The Reform Judaism and Conservative Judaism movements are lenient in their acceptance of converts. Many of their members are married to non-Jews, and these movement make an effort to welcome the spouses of Jews who seek to convert. This issue is a lightening rod in modern day Israel as many immigrants from the former Soviet Union are not Jewish.

Since around 300 CE, Judaism has stopped encouraging people to join its faith. In fact, converts are often discouraged from becoming Jews and warned that being a Jew entails great risks such as becoming a victim of Anti-Semitism.

Differences between Jewish and Christian views

Judaism does not characterize itself as a religion (although one can speak of the Jewish religion and religious Jews). The subject of the Tanach (Hebrew Bible) is the history of the Children of Israel (also called Hebrews), especially in terms of their relationship with God. Thus, Judaism has also been characterized as a culture or as a civilization. Rabbi Mordecai Kaplan defines Judaism as an evolving religious civilization. One crucial sign of this is that one need not believe, or even do, anything to be Jewish; the historic definition of 'Jewishness' requires only that one be born of a Jewish mother, or that one convert to Judaism in accord with Jewish law. (Today, Reform and Reconstructionist Jews also include those born of Jewish fathers and gentile mothers if the children are raised as Jews.)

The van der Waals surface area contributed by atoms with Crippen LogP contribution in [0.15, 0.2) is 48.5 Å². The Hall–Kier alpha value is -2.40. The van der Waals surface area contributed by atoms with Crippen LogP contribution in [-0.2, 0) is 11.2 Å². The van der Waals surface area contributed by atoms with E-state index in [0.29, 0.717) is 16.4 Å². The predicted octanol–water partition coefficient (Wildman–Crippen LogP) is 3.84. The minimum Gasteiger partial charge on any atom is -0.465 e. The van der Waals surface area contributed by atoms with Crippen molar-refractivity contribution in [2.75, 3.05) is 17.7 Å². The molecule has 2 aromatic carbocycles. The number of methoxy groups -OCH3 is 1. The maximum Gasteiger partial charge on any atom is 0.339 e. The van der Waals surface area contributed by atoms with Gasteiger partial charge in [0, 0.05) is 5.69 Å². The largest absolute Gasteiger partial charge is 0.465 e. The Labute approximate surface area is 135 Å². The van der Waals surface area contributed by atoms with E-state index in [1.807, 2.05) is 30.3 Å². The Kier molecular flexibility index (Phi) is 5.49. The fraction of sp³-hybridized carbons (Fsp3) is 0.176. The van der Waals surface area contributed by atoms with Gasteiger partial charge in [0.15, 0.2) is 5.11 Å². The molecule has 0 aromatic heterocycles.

To Jews, Jewish peoplehood is closely tied to their relationship with God, and thus has a strong theological component. This relationship is encapsulated in the notion that Jews are a chosen people. Although many non-Jews have taken this as a sign of arrogance or exclusivity, Jewish scholars and theologians have emphasized that a special relationship between Jews and God does not in any way preclude other nations having their own relationship with God. For Jews, being "chosen" fundamentally means that Jews have chosen to obey a certain set of laws (see Torah and halakha) as an expression of their covenant with God. Jews hold that other nations and peoples are not required or expected to obey these laws, and face no penalty for not obeying them. Thus, as a national religion, Judaism has no problem with the notion that others have their own paths to God (or "salvation").